Dyeing Wool with Lichens

by Ragtimelil

Lichens are plentiful around here so I tried dyeing wool with some common varieties.

I’ve recently been experimenting with using lichen as a dye for wool. Some lichens, the umbilicates, roccella and others can produce gorgeous reds, purples and blues, but I have yet to find them. I have been experimenting with the more common types. I’m testing ways to process the dye and to see what develops.


Lichens are not plants, but a composite organism generally consisting of algae and fungi. They are not parasitic as many believe, and do not harm the trees they attach themselves to. They are extremely sensitive to air quality and can be scarce where the air is unhealthy. Some are rare so I follow the rule of not taking more than 10% of any plant in any one area leaving 90% behind. That hasn’t been a problem with these lichens since they are plentiful.

I haven’t been able to identify them with any certainly but to the best of my knowledge, I have a variety of foliose lichen on the left with foliage type lobes. I also have more than one of fruiticose lichen on the right that looks more shrub-like. This first batch was from lichen gathered in New Hampshire. I will do another batch with lichen from Texas later on and see if there is a difference.


Identify Lichens

Lichens (Smithsonian's Natural World Series)

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Lichens of North America

Lichens are a unique form of plant life, the product of a symbiotic association between an alga and a fungus. The beauty and importance of lichens have long been overlooked, des...

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Making the Dye Bath and Dyeing the Wool

I gathered the lichen from branches bearing lichens on the ground usually after a high wind. I dried them and saved them in a bag until I had enough. I crushed them up, covered with water and about 50% water and 50% ammonia. Then I let it sit, and sit.

Lichen Dye

According to the book, the brew should sit and ferment for four weeks or more being stirred twice daily. The dye bath turned a rich brown color. Finally I strained out the lichens, put the liquid in my stainless steel dye pot, added clean, wet wool and simmered for about an hour.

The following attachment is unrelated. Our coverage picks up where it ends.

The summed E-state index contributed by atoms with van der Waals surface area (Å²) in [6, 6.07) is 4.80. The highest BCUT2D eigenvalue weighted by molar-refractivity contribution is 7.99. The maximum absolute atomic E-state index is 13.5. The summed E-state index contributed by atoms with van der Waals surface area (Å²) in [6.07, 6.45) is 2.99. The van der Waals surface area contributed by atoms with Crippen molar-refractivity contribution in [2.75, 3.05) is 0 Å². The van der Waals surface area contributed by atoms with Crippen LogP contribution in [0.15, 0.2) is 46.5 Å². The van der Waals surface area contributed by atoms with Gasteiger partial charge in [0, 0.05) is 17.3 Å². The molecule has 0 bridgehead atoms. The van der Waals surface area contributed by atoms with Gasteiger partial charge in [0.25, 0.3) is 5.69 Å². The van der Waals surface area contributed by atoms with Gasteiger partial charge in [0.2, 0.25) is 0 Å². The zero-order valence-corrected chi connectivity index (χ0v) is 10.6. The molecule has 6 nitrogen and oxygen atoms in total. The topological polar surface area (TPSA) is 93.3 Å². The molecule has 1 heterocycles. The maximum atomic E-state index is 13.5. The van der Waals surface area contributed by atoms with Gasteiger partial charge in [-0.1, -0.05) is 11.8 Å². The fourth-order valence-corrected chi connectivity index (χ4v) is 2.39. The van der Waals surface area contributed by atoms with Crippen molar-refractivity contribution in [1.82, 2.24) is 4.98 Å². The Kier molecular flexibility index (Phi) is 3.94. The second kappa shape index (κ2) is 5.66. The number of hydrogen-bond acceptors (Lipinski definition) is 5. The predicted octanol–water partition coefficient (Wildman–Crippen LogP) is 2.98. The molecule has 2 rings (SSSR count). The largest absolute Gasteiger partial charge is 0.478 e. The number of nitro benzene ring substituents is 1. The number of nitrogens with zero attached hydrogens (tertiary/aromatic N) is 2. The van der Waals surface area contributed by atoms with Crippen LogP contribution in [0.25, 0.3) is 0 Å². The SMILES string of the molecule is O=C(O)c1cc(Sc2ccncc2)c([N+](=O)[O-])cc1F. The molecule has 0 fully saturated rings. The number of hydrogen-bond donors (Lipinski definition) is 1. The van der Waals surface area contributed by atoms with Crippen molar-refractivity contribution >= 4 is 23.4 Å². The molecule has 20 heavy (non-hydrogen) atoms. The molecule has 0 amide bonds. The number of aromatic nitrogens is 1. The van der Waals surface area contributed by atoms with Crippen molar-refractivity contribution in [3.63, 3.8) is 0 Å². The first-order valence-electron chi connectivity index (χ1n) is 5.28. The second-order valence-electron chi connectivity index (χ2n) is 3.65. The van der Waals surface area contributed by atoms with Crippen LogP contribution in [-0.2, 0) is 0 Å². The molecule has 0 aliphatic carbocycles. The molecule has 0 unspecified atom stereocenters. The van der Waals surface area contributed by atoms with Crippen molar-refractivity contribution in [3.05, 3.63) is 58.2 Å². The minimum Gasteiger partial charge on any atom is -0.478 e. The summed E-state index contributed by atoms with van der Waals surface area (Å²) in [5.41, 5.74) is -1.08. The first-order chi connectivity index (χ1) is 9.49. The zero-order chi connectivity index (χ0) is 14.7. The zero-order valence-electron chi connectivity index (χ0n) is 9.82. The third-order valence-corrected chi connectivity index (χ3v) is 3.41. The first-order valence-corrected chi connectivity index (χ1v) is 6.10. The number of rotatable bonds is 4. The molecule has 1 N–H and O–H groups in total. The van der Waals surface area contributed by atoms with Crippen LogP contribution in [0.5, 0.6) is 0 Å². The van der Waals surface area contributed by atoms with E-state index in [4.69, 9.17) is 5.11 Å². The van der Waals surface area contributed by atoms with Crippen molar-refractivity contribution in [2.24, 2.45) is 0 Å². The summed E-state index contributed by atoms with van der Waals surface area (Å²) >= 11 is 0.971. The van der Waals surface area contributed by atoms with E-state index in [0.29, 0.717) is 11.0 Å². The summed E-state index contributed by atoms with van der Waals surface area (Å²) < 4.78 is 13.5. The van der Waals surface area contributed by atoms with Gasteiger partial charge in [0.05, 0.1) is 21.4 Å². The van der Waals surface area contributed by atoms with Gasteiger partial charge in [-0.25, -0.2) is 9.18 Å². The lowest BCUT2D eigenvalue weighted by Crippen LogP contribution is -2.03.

Dyeing the Wool

My first look was not impressive. It was the same tan I could get from other plants or tea. I let it sit for a couple of days and added a bit of ammonia. Finally I simmered it again with some vinegar added. This seemed to help the wool soak up the dye resulting in a pretty reddish brown color. It was a lot of time and work for a color I could get more easily with other plants. It is a pretty brown through.

Dye Pot

The Results

Lichen Dyed Wool with tea dyed swatch for comparison
Lichen Dyed Wool with tea dyed swatch...
L Pettey
Spun Yarn
Spun Yarn
L Pettey
This is the book I have and I love it. Tons of things to use for dyes.
Craft of the Dyer: Colour from Plants and Lichens
$12.19  $7.99

Dyeing with Lichens

This is one I'd like to have
Lichen Dyes: The New Source Book
$9.55  $7.89

The Next Batch

I’ll try another batch with lichen gathered in Texas. It’s very possible that I will have gathered different types of lichen and may get a different color. I won’t know until I try it. I can also reuse the first dye bath since there is plenty of dye left in it. I can try putting it in a non-neutral pot such as aluminum and see what that element will do to change the color, if anything.

I'm posting results on my blog, Cheap Twills, if you'd like to stop by and see what's happening.

Updated: 09/19/2012, Ragtimelil
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Ragtimelil on 07/20/2012

Could be. Synthetics have their place. We'd be wiping out all the plants if we tried to use them for dyes for commercial clothing today. But nothing beats finding a new plant and the soft colors you get from natural dyeing.

Tolovaj on 07/20/2012

I believe lichens are one of the ancient sources of pigments... It is good to know about natural sources, although many synthetic colors became very popular. Wish you good luck with your experiments:)

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